Saturday, March 12, 2011

The Homecoming : American Conservatory Theatre : Company Undaunted by Challenging Material

Harold Pinter’s darkly satiric vision of familial dysfunction, gender and class politics relies heavily upon sarcasm, derision and the absurd to make its point. To the extent the use of such devices doesn’t obscure the truth of his observations is ultimately a matter of taste. For it not to fail, however, one’s own life experience must provide some semblance of recognition.

Of course, the challenge for all the players is to maintain the perfect tone without sacrificing the basic humanity of the characters. This is extraordinarily difficult to do when one is asked to recite dialogue devoid of any civility and behave in a manner that strains credulity. As such, it’s a unique opportunity for both the performer and the director to show their true mettle.

Happily, for the most part, they get it right. It’s clear that Carey Perloff  has a special grasp of the material and understands how to utilize acting talent, tempo and staging to maximum effect.

Jack Willis gives the finest performance of his career as Max, the odious, widowed patriarch. Despite disemboweling everyone with his words, he manages to instill an underlying sense of loss, regret and profound loneliness.  It’s at once a larger-than-life and finely nuanced performance, and he commands your attention from the first line.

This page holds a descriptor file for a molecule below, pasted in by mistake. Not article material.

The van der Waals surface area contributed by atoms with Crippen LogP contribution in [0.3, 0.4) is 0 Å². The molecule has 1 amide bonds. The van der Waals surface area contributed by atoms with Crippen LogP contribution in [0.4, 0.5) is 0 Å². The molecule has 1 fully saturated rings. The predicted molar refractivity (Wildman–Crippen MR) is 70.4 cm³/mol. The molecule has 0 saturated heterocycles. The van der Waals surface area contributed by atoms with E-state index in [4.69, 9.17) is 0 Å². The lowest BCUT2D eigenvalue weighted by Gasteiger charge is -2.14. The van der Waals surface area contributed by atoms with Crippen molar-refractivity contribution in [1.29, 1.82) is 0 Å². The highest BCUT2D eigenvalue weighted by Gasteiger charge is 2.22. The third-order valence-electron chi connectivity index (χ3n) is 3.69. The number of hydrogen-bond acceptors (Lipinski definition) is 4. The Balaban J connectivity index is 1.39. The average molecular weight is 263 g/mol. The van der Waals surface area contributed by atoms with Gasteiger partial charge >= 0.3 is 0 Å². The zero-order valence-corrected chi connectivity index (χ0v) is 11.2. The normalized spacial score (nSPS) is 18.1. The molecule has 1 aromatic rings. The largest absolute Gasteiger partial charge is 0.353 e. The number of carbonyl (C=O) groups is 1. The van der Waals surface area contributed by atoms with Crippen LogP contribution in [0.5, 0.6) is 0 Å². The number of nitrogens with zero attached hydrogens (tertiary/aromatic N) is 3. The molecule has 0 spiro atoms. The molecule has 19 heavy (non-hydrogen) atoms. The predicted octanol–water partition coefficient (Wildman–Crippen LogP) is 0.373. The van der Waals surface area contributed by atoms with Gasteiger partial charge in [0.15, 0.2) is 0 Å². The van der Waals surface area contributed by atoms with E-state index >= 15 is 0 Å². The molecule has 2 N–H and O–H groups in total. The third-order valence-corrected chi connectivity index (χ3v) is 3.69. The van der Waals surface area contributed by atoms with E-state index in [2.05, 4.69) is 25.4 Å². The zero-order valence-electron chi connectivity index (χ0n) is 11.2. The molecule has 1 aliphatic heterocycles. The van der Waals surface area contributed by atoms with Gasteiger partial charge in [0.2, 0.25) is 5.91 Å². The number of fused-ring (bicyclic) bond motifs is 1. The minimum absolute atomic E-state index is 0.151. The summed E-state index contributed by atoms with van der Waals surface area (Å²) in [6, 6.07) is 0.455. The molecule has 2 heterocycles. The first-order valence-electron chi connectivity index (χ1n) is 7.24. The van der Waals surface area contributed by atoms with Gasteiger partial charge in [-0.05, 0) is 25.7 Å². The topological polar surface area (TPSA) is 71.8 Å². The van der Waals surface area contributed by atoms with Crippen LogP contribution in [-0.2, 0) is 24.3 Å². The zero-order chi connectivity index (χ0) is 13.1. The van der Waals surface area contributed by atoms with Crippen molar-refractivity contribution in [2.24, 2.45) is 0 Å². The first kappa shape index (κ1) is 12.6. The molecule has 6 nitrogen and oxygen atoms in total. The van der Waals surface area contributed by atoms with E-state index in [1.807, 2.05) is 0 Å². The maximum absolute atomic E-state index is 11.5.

The four remaining male characters are played with varying degrees of success, each effectively conveying a conspicuous impotence that is painful to watch. Andrew Polk, as Lenny, takes full advantage of his meatier role and somehow maintains a deft balance between the comic and the despicable.  He's very funny!

Unfortunately, the same skill is not in evidence by the normally dependable Anthony Fusco. As the “homecoming” son, Teddy, his near paralytic reactions suggest he’s as baffled as we are by his cuckold character. Not for a moment did I find him credible at any level.

And then there’s Rene Augesen, as Teddy's wife Ruth, whose amazing talent will not be undermined by an underwritten part. Displaying a remarkable dexterity with the subtle gesture, quizzical expression, and furtive glance, she brings a depth and sexual power to an otherwise inscrutable character. Ostensibly a victim of male misogyny, her motivations are not readily understood until the revelation of the final scene.  It’s another winning turn by A.C.T.’s most versatile and reliable core member. Bravo!

Pinter is undoubtedly an acquired taste, but the insight into human nature and how we treat one another is certainly food for thought and will resonate long after one has left the theatre. And the marvelous acting is definitely the icing on the cake. Go see it!

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